Man, has it been a long time since I've done an Entropy edition, or any post for that matter. Way too long.
I've just spent the last 2.5 days at our company's Global Sustainable Ag Conference. There were 150 of us from every corner of the globe gathered together to talk about our vision for the next steps of our sustainable ag initiatives. Sustainability is not part of my direct job, but you know of my interests in the area, particularly with helping small farmers in Africa
. I was not on the radar for the meeting organizer, but I found out about it and invited myself. They gladly included me.
All I can say is that the last 2.5 days were amazing. We do a terrible job of telling about all of the cool things we do to help poor farmers all over the world. I think too often we get stuck in the mindset of the American Midwestern farmer - easy to understand as they're our biggest customers. But, the majority of the world's farmers do not farm 10,000 acres in Iowa. Most of the world's farmers tend less than 2 acres in the developing world. They don't have John Deere tractors or even access to technology we had 40 years ago. And so they spend almost all of their day just trying to eek out enough to feed the family. Many times the kids stay home and help in the field. But our employees in those parts of the world find ways to make a huge difference in the lives of those small farmers. And our colleagues in Brazil are doing amazing things to help safe forests from being converted to farmland. It was so inspiring to hear these people talk about how they kept working to help poor people even in the face of people saying it couldn't be done.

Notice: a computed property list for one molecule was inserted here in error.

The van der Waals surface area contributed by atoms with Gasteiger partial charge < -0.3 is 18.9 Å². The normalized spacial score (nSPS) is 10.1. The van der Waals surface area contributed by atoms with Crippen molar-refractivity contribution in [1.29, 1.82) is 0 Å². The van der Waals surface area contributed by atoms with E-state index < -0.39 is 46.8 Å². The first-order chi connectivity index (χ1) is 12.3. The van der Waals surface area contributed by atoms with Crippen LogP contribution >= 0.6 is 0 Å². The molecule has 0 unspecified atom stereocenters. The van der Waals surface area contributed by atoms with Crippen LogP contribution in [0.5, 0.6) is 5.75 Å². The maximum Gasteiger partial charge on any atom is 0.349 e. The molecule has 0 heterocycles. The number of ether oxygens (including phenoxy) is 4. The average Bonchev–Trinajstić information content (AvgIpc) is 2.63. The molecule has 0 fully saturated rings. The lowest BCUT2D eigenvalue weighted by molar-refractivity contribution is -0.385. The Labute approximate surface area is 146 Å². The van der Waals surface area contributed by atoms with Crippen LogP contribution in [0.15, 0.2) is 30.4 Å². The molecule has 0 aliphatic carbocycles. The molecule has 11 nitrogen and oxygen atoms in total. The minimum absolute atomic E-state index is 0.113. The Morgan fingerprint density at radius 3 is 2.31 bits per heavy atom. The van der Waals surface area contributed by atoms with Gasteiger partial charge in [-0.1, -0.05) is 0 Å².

In more general terms, I couldn't help but notice how awesome it was to be surrounded by people not like me. I grew up in a segregated city, surrounded by people that were just like me. Yesterday, I shared a table with a gentleman from Brazil, one from Mexico, and a woman from India. It is so amazing to sit and talk with these people, learn about them, about their lives and homes. It made me feel blessed and a part of something larger. At the end of the day, I was in a working group for Africa and India. I was placed there because of my interest in Africa. In that group, I met a man from Kenya and a woman from South Africa. Of course, I fell in love. We talked a bit, but it was mostly about the task we were given. This morning, our assignment was to finish the task. But we had a little time to talk and the man asked "why Africa?" And so I started telling the story of the teenage boy who in 1984 saw the stories of the Ethiopian famine, the all-star Band Aid tribute "Do They Know It's Christmas" and how I felt that I was lucky to have been born a white guy in middle class America. I explained that I had a duty to help those less fortunate. After that, he said, "you must come to Kenya! We need you to come."
Now, I had discussions earlier in the year with a woman who said she could get me over there whenever I wanted to go. But today seemed different when the colleague from Kenya said, "you must come!" Shortly after that, we ran into this other woman and he told her, "he needs to come" and she asked, "when?" And so, it appears that barring any unforeseen circumstances, I will be going to Africa next spring to visit Kenya, South Africa, and perhaps Malawi. I will be working with our sales people and also with African farmers. I'm sure it will mostly be an educational experience for me, but I hope to identify ways I can make a tangible difference between now and the time I go.
I'm incredibly excited about the opportunity and humbled by the possibilities. I can't imagine what it's going to be like. But I know it will be transformational.